Last Updated: Friday - 09/24/2010
Week of December 1, 2008
Advent Sharing Calendar supports local community
By SUZANNE ELSTON
The Advent Sharing Calendar was created to help us be mindful of those in need during the holiday season. Given the state of the economy, many of those who have contributed to help others in previous years may find themselves unable to meet the needs of their own families this holiday season.
Itís time to consider the source. Supporting local businesses not only helps local commerce, it builds resilient communities and ultimately stable national economies. Locally-produced goods and services donít have to travel thousands of miles, thus reducing their environmental footprint.
Environmental standards are much higher in Canada than in many of the countries that we import cheap consumer goods from. So this yearís Advent Sharing Calendar will focus on shopping locally and supporting fair trade.
Craft the box
To begin, create an Advent Sharing box. Take a small box or coffee can, put a slot in the lid, and then wrap the container in recycled Christmas paper. Monetary gifts are added every day until Epiphany (Jan. 6). Gifts should be added as follows:
Dec. 1: Dec. 1 to 7 is Buy Local Week. For more information, visit www.buycanadianfirst.ca or put a loonie in the box.
Dec. 2: Check out www.buycanadianfirst.ca for great Canadian gift ideas or put a loonie in the box.
Dec. 3: In addition to the extra dollars you put in your tank, add $5 if you drive to another town to visit a big box store in another community.
Dec. 4: Deduct $5 if you buy from a local artisan or jewelry store.
Dec. 5: Add $5 if you have your company Christmas party at a chain restaurant. Deduct $5 if you eat at a locally-owned restaurant.
Dec. 6: Add 10 cents for every plastic bag you brought home after Christmas shopping. Deduct a loonie if you took your own.
Dec. 7: Add a loonie if you donít buy fair trade coffee.
Bone up on fair trade
Dec. 8: Add a loonie if you donít know what fair trade is and then go to www.fairtrade.net to find out.
Dec. 9: Add 10 cents for every produce item you bought this week that was imported from the U.S.
Dec. 10: Add 25 cents for every produce item you bought this week that was imported from Asia.
Dec. 11: Drop in a loonie every time you see a Salvation Army kettle, and congratulate yourself for supporting local charities.
Dec. 12: Add a loonie if you visited a dollar store this week.
Dec. 13: Add a loonie for every big box store you visited today. Subtract a toonie if you can call your local storeowner by name.
Dec. 14: Read the label. Find out where your Christmas lights were actually made. Buy Canadian or contribute a loonie for every string that isnít.
Dec. 15: Add a loonie for every disposable or single use product you purchased as a stocking stuffer.
Dec. 16: Add 25 cents for every gift packaged with Styrofoam.
Dec. 17: Add 10 cents for every present that you wrap with previously unused paper.
The comic section makes colourful gift wrap for kids of all ages.
Dec. 18: If you purchased an imported item because it was cheaper than a Canadian-made equivalent, put the difference in the box Ė plus a loonie.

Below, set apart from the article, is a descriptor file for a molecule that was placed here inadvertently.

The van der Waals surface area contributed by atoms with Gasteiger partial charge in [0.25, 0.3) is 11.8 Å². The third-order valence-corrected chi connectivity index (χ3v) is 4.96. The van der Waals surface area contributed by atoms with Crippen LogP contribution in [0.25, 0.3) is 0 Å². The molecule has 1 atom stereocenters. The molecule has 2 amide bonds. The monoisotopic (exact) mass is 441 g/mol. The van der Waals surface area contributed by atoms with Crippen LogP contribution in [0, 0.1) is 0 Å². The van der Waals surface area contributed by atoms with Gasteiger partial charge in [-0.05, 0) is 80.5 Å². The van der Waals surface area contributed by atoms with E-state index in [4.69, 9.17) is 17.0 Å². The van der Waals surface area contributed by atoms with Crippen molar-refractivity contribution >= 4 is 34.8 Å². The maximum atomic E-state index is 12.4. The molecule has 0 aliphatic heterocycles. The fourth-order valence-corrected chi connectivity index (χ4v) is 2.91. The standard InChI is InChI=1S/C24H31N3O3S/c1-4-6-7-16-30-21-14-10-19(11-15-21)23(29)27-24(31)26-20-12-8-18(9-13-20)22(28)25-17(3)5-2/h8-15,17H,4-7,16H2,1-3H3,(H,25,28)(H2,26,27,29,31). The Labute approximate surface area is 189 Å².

Dec. 19: Deduct a toonie for every gift purchased from a local winery, fruit producer or chocolatier.
Dec. 20: Add $5 if you shopped at a big box electronics store. If you patronized a locally owner-operated store, put the $5 back in your wallet.
Dec. 21: On this the darkest night of the year, remember to bring light to a needy child and donate a new toy to your local toy drive.
Give to the food bank
Dec. 22: Add $10 if you havenít contributed to your local food bank. Better yet, make a donation the next time youíre out shopping. Food banks are in desperate need this time of year. Every donation helps.
Dec. 23: Add 25 cents for every stocking stuffer that was made in China.
Dec. 24: When the stockings have been hung by the chimney with care, add 10 cents for every gift under the tree. If all your gifts are locally produced items, congratulate yourself with a glass of Canadian cider or wine.
Dec. 25: If you donít recycle Christmas wrappings and boxes, add a loonie.
Dec. 26: If you donít compost the remains of Christmas dinner, add a toonie. Deduct a toonie if you did.
Dec. 27: If you braved the Boxing Week sales, add $5. If you drove alone to the mall, add a toonie.
Dec. 28: Add a loonie for every item purchased in the Boxing Day sales that wasnít made in Canada.
Dec. 29: Add a loonie for every fast food restaurant you visit over the holidays.
Dec. 30: Add 25 cents for every bottle of imported wine you purchased over the holidays. Purchasing Ontario wine puts as much as four to six times more money back into the local economy than an imported wine.
Dec. 31: Add five cents for every disposable glass, plate and napkin you use at your New Yearís Eve party.
Jan. 1: Resolve to think before you buy. Think locally and buy locally. It makes a difference.
Jan. 2: Sit down with your family and plan how your weekly purchases can support local business in 2009.
Jan. 3: Whenever possible, shop locally. The San Francisco Retail Diversity Study found that diverting just 10 per cent of purchases from national chain stores to locally owned businesses would create 1,300 new jobs in the city and yield nearly $200 million in incremental economic activity annually.
Buy Canadian, buy local
Jan. 4: Make a list of large ticket items you plan to buy in 2009 and commit to buying goods made in Canada. According to the Canadian Auto Workers, every job in the auto industry creates an additional 7.5 jobs in related sectors.
Jan. 5: Sit down with your family and decide where you would like to send the contents of your Advent Sharing box.
Jan. 6: Send a cheque to a Canadian charity of your choice or support your local business development association.
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